Vine popularity declines among BYU community as app closes

Vine announced it will be closing its services in upcoming months. Few BYU-affiliated accounts have posted since 2015. (Vine)

The number of postings from the BYU community on the once-popular social media site Vine have decreased leading up to Vine’s Oct. 27 announcement that the company will discontinue its mobile app.

“Thank you,” the Vine and Twitter teams state in the news release. “To all the creators out there — thank you for taking a chance on this app back in the day.”

For Vine, “back in the day” was in 2013 when the social media site was an up-and-coming video sharing site. Most of its posts came from its first two years, and a simple search of the BYU hashtag yields mostly material from 2013 through 2015.

“I think everyone saw it coming because no one really uses Vine anymore,” Vine-user Gabrielle Mckeon said.

The BYU Cougars Vine account last posted in March 25, 2016. This is a clip from February 26, 2016 of BYU football player Harvey Langi posing for a photographer. (Vine/BYU Cougars)

So far Twitter — the company that owns Vine — hasn’t formally announced why they plan to discontinue the site. Jake Ferrin, the BYU alumnus known for his popular LDS Instagram account “normonmemes,” believes Twitter doesn’t have the resources to keep up with Vine.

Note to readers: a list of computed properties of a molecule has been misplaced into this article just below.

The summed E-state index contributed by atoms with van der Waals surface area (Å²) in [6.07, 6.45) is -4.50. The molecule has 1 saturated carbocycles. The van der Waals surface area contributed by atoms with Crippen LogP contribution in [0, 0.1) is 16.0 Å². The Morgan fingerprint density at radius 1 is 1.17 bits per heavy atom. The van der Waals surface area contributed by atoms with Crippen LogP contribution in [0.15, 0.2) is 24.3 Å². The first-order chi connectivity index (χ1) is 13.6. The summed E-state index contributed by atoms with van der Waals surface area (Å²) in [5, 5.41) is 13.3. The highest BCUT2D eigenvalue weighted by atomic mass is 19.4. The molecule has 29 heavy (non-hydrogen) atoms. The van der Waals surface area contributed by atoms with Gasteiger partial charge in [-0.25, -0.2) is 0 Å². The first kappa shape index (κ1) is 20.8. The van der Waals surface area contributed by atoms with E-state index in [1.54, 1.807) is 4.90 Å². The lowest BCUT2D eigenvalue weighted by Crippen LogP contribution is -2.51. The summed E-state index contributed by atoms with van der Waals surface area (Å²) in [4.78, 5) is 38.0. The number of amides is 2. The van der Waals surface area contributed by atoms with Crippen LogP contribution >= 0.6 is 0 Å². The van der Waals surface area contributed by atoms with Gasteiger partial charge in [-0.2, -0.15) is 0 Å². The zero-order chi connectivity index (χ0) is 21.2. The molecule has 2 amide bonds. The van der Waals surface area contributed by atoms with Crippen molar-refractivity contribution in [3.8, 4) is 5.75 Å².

“I can speculate,” Ferrin said. “Twitter over the years hasn’t been doing great. I think they are scaling back to work on their main business.”

A Business Insider article also suggests Twitter is not doing as well as it once was, pointing out the news of Vine’s shutdown came the same day Twitter announced it would lay off more than 300 workers.

Ferrin also believes although “everybody loved Vine, they didn’t really spend time on Vine.” Many social media celebrities who started on Vine have since moved to other venues like Snapchat, Instagram and YouTube.

“Vine was the way that (social media celebrities) gained their following,” BYU student Jake Summers said. “That’s how they created their online presence.”

Ferrin said he isn’t surprised Vine lost its following in later years.

“There’s not a lot of room in Vine for growth,” Ferrin said.

BYU Vocal Point maintains a semi-active Vine account. This August 2016 post was their most recent posting. (Vine/BYU Vocal Point)

Summers said he feels bad for major Viners, saying it might be an “awkward transition for them.”

Ferrin said he isn’t too worried because he and another BYU graduate are in the process of creating their own video-sharing app.

Ferrin also said video-sharing is a “heavily saturated market.” Even before Vine’s announcement, Vine-like videos were being posted on Instagram. Snapchat is also the same kind of quick, humorous video-sharing venue, according to Ferrin.

In the recent announcement, Vine also assured users that videos will be available on for download. Twitter also said users will be notified before the company makes any changes to the app or website.

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